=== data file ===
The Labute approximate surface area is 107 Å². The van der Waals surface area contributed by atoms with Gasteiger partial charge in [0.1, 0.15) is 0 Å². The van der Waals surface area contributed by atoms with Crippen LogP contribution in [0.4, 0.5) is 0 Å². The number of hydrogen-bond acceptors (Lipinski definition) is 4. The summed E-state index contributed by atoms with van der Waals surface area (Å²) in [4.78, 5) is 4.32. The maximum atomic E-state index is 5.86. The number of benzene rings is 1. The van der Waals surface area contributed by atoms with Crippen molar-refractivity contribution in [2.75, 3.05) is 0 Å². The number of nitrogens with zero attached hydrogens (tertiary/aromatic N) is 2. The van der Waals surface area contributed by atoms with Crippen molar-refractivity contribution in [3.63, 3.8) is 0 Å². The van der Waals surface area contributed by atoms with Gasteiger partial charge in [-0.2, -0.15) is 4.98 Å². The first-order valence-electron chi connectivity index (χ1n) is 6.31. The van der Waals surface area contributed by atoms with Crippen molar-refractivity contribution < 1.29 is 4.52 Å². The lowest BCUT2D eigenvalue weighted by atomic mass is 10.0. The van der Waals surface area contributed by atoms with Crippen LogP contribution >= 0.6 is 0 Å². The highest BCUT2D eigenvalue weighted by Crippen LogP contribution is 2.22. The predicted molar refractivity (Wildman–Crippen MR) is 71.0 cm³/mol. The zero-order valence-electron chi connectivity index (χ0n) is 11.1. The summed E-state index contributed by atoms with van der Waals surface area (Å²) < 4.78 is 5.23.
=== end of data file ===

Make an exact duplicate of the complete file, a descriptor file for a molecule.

The Labute approximate surface area is 107 Å². The van der Waals surface area contributed by atoms with Gasteiger partial charge in [0.1, 0.15) is 0 Å². The van der Waals surface area contributed by atoms with Crippen LogP contribution in [0.4, 0.5) is 0 Å². The number of hydrogen-bond acceptors (Lipinski definition) is 4. The summed E-state index contributed by atoms with van der Waals surface area (Å²) in [4.78, 5) is 4.32. The maximum atomic E-state index is 5.86. The number of benzene rings is 1. The van der Waals surface area contributed by atoms with Crippen molar-refractivity contribution in [2.75, 3.05) is 0 Å². The number of nitrogens with zero attached hydrogens (tertiary/aromatic N) is 2. The van der Waals surface area contributed by atoms with Crippen molar-refractivity contribution in [3.63, 3.8) is 0 Å². The van der Waals surface area contributed by atoms with Gasteiger partial charge in [-0.2, -0.15) is 4.98 Å². The first-order valence-electron chi connectivity index (χ1n) is 6.31. The van der Waals surface area contributed by atoms with Crippen molar-refractivity contribution < 1.29 is 4.52 Å². The lowest BCUT2D eigenvalue weighted by atomic mass is 10.0. The van der Waals surface area contributed by atoms with Crippen LogP contribution >= 0.6 is 0 Å². The highest BCUT2D eigenvalue weighted by Crippen LogP contribution is 2.22. The predicted molar refractivity (Wildman–Crippen MR) is 71.0 cm³/mol. The zero-order valence-electron chi connectivity index (χ0n) is 11.1. The summed E-state index contributed by atoms with van der Waals surface area (Å²) < 4.78 is 5.23.